Published on Feb 21, 2016
The objective: The purpose of my experiment is to determine if bacterial resistance (after repeated exposure to a disinfectant) depends on the concentration of the disinfectant. The independent variable is the different concentrations of the disinfectant (percentage).
The dependent variable is bacterial inhibition (percentage). The hypothesis is that if the bacteria are exposed to less concentrations of the disinfectant, then more resistance develops.
Bacteria used were Staphylococcus Aureus E. Coli, and Gram positive Bacillus. Disinfectants used were Ammonium Chloride, Sodium Hypochlorite, Hydrogen Chloride, and Pine Oil. For each, 10,20,30, and 50% concentrations were prepared.
Each bacterium was exposed to each disinfectant concentration. Resistant bacteria were re-exposed to the same solution 5 times. Zones of inhibition were measured each day.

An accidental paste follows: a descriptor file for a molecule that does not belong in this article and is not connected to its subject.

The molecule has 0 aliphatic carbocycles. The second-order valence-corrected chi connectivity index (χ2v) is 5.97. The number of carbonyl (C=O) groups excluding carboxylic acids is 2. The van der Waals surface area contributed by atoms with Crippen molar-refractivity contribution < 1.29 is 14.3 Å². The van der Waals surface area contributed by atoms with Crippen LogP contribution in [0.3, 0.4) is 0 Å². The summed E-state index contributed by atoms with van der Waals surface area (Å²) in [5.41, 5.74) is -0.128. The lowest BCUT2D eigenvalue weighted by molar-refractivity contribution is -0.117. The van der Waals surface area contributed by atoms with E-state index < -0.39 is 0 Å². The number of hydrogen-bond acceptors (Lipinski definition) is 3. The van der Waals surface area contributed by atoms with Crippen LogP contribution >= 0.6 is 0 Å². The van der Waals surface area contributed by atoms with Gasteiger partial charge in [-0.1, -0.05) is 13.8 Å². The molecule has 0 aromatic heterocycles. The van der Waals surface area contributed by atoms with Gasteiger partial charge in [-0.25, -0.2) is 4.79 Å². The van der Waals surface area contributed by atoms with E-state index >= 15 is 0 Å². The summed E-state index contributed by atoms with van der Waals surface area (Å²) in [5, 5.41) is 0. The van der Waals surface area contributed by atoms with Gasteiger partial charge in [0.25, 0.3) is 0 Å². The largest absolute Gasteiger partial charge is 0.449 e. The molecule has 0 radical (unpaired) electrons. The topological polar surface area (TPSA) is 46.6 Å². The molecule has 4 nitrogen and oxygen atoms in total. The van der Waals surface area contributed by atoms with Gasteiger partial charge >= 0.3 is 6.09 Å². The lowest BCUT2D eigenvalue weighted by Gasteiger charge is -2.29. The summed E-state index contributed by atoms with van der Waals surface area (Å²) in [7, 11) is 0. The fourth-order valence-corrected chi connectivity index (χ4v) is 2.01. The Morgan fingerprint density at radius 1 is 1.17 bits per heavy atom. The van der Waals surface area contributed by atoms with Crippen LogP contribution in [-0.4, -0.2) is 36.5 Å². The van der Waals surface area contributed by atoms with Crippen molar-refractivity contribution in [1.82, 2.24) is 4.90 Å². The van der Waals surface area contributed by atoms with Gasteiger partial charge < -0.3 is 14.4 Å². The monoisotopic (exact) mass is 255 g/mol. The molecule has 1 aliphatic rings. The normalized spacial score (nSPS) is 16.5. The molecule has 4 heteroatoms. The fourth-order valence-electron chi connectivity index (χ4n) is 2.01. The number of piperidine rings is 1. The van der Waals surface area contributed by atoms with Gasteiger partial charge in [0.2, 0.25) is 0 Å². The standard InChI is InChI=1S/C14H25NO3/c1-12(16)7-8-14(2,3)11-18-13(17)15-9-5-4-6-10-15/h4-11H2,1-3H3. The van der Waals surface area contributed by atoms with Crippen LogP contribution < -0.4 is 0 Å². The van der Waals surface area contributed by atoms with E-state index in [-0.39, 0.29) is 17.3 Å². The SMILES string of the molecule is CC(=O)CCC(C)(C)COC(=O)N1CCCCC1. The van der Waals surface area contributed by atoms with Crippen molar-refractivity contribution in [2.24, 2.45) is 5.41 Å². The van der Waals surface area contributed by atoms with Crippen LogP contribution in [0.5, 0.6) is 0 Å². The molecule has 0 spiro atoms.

At the end, resistant bacteria were isolated, cultured and diluted. The degree of inhibition for each bacterium and each disinfectant concentration was calculated using viable cell count method. Resistance is measured by sequential change in the zones of inhibition and percent inhibition of the bacteria exposed to the specific disinfectant.
Zones of inhibition showed resistance development for E.Coli and Staph. Aureus exposed to all concentrations of Sodium Hypochlorite, Hydrogen Chloride, and Pine Oil. Viable cell count method showed resistance developed for E. Coli exposed to Hydrogen Chloride and Pine Oil.
My hypothesis was not supported, as resistance, when developed, did not depend on disinfectant concentration.
Bacterial resistance can develop to disinfectants; however, it does not depend on disinfectant concentration.
Different bacteria were repeatedly exposed to four different concentrations of several disinfectants, and bacterial resistance was measured by sequential changes in zones of inhibition and viable cell count method.
Science Fair Project done By Arman A. Hamamah